I had a chance recently to create a new dish and actually, I’m going to bringing on my guest soon when he shows up, which is Craig Cochran, who is the co-owner of a very new restaurant, PS Kitchen, we mentioned that new restaurant on the show before. I think it opened in August and I was there, mid-August. And the dish that I chose was a ginger congee. Have you ever had congee? Congee is like a rice soup where you cook rice, typically white rice, and you cook it for hours, two, three, four hours so that the rice just totally falls apart and it’s creamy and you can season it typically with mushrooms and ginger. I love when it’s just loaded with ginger. I made one but I didn’t use white rice because we like to use whole foods, we like to use minimally processed foods, we like to eat the whole grains with their exteriors that are filled with all kinds of important nutrients, rather than the polished version of rice that takes all the good stuff off before you eat it. And I made a congee. It didn’t get as creamy as the white would. And I only cooked it for about three hours. Maybe if I cooked it for six it would’ve gotten creamier, but it’s fantastic. I used black rice and red rice and brown rice and tons of ginger. And some shiitake and porcini mushrooms, and just cooked it. And it didn’t, and it wasn’t complicated, just throw it in a pot and stir occasionally and just add water if it keeps drying up. But, I love congee and I’m so glad that I was able to make it at home.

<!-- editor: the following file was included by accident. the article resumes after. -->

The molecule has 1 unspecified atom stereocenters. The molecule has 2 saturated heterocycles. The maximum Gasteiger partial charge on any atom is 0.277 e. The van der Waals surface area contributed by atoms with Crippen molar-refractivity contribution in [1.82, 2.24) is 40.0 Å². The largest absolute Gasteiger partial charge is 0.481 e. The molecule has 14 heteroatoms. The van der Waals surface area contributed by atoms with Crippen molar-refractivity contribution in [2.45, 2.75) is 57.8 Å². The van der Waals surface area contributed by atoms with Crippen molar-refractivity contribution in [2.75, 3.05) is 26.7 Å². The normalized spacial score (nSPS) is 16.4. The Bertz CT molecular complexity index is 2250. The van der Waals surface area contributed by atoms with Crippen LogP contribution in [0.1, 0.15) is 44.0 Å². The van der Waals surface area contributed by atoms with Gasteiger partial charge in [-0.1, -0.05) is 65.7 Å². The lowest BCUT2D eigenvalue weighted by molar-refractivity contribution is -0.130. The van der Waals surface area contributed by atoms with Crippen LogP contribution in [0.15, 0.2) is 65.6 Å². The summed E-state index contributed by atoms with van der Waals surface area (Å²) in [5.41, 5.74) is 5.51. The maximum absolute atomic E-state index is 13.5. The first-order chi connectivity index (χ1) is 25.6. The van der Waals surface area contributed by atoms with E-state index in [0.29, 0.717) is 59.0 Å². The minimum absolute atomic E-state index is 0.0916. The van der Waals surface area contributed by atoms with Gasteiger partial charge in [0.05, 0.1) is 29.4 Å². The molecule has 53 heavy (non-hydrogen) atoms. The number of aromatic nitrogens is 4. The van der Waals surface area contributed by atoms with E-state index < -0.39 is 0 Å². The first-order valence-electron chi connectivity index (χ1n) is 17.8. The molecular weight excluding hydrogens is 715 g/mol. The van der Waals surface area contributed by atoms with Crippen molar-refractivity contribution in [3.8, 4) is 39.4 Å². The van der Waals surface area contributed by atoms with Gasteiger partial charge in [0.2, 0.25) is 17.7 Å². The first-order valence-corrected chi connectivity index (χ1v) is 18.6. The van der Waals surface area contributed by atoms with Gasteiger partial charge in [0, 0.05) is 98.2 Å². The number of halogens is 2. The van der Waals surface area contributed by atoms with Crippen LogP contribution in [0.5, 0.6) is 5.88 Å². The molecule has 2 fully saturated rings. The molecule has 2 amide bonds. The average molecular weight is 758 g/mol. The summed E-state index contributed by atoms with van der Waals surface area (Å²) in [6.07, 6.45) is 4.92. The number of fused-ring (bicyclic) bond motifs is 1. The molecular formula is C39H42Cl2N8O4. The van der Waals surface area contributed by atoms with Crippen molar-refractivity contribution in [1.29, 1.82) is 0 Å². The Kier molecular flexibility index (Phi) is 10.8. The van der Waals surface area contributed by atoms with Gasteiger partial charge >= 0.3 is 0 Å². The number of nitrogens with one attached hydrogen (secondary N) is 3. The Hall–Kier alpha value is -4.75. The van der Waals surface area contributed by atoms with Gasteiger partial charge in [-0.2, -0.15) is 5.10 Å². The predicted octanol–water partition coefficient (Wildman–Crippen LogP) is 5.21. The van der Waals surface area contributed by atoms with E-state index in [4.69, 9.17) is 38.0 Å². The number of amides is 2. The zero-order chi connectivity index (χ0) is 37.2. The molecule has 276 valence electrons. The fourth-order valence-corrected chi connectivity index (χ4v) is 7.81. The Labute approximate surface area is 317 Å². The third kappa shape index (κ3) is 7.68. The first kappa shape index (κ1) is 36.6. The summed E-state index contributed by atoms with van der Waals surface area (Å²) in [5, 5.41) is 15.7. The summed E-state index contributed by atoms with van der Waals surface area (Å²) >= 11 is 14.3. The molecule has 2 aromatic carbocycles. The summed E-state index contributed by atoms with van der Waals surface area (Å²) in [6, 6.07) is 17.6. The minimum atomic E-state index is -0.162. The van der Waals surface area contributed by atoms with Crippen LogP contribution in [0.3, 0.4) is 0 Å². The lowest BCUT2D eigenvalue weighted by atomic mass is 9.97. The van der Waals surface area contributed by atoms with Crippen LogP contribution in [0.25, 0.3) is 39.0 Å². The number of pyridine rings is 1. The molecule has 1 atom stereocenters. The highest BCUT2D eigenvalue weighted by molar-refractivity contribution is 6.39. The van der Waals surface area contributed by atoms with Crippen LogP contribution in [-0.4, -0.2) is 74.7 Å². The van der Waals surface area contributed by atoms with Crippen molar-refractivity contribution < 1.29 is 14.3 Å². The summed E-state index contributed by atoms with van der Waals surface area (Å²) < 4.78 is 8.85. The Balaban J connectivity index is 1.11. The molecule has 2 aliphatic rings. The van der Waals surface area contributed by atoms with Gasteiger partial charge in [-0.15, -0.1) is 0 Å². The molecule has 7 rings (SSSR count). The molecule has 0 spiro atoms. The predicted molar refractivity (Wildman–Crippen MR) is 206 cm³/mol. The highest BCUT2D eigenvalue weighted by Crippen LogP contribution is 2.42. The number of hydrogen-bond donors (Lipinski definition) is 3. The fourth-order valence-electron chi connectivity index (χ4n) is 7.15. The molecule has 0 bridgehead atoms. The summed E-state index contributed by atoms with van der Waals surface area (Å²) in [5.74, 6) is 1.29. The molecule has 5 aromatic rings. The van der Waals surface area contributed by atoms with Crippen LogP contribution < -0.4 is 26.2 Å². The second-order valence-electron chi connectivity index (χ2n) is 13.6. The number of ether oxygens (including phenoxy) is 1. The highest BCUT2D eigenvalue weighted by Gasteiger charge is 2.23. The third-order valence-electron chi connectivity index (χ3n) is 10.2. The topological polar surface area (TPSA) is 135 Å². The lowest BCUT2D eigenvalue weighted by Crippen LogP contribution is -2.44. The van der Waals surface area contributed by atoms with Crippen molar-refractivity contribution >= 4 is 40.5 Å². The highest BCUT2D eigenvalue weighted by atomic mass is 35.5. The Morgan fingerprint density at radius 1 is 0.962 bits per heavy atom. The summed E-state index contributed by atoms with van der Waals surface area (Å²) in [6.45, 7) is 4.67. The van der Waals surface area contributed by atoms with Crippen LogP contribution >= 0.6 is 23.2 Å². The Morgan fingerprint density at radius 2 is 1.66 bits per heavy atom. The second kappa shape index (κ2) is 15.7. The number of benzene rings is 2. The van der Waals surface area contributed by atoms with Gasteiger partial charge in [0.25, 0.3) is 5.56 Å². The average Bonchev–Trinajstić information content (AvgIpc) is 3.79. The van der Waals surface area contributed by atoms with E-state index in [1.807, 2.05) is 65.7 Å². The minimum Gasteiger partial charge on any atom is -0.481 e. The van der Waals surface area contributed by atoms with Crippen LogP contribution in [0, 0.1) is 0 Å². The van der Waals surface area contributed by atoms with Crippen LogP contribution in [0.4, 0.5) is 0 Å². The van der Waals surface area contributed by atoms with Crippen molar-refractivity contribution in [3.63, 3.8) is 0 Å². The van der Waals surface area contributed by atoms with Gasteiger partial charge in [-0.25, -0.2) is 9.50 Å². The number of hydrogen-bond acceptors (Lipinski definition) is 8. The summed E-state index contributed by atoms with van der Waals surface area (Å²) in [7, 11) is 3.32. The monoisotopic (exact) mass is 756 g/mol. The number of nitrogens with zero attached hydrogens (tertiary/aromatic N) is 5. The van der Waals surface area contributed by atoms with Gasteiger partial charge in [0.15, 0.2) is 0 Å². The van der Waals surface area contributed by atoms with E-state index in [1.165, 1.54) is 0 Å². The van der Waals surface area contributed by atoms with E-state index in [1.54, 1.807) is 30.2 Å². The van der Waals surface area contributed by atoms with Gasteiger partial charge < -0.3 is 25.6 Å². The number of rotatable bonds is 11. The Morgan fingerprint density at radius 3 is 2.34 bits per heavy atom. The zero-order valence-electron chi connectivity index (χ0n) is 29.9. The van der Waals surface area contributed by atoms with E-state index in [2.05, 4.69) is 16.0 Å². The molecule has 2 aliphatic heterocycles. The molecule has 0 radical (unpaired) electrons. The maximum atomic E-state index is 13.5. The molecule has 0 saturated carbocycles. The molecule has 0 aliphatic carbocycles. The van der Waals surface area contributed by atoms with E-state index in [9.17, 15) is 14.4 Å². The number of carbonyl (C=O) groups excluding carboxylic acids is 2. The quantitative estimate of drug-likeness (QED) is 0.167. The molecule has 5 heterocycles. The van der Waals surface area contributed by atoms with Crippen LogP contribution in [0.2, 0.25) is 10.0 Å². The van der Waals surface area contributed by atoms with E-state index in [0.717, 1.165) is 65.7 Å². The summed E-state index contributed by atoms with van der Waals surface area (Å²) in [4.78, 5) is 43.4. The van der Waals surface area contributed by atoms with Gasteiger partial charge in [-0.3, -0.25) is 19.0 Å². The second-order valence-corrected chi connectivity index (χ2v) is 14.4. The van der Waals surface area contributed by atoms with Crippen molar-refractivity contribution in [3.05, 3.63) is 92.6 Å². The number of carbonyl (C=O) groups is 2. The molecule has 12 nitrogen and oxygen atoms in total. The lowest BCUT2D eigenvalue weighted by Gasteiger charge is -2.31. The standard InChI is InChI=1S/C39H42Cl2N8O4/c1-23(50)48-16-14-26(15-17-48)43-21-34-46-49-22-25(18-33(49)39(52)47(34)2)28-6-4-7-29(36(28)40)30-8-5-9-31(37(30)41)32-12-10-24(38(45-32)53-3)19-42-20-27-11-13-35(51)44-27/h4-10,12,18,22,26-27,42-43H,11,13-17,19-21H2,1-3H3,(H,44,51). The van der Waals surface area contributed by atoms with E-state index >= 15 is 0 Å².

Another thing, as I deal with my parents aging and going through some of the things that they’re going through, I’m committed more than ever, and I’ve always been committed, maybe I should be more committed, to eating as healthy as I can because, you know a lot of us say, we don’t want to become our parents. I don’t want what’s happening to them, to happen to me. Maybe it’s selfish. And I will be talking to Dr. Joel Fuhrman, I think it’s next week, next week. He has a new book out called Fast Food, something rather, it’s about fast food. And the book is coming out, I think October 17. And we’ll be talking about it next week. And I’ll tell you, one of the questions I want to ask him, maybe you know the answer, we often talk about what unhealthy lifestyles can do. We know that processed foods, lots of animal products, increase the risk of cancer and heart disease and diabetes, all those chronic diseases, immune diseases, and make the body age faster and make it feel not as good as it should be, not as energetic as it should, the pain and the aches increase with poor lifestyle, poor diet. And then we talk about how the risk of just dying comes earlier, if we’re not taking care of ourselves. But if we do take care of ourselves, and do everything known to us that we can to keep our body fit and in shape and well nourished, what is death supposed to look like? And that’s what I want to know. Do you know? Is it just that we live and maybe slow down a little bit and then fall asleep? That would be nice. But do people do that? Do people that are living really healthy lifestyles and are fit and well nourished, is that what happens? Because I don’t hear that happening very often. I’m kind of curious about it. So that’s what I’ve been thinking about.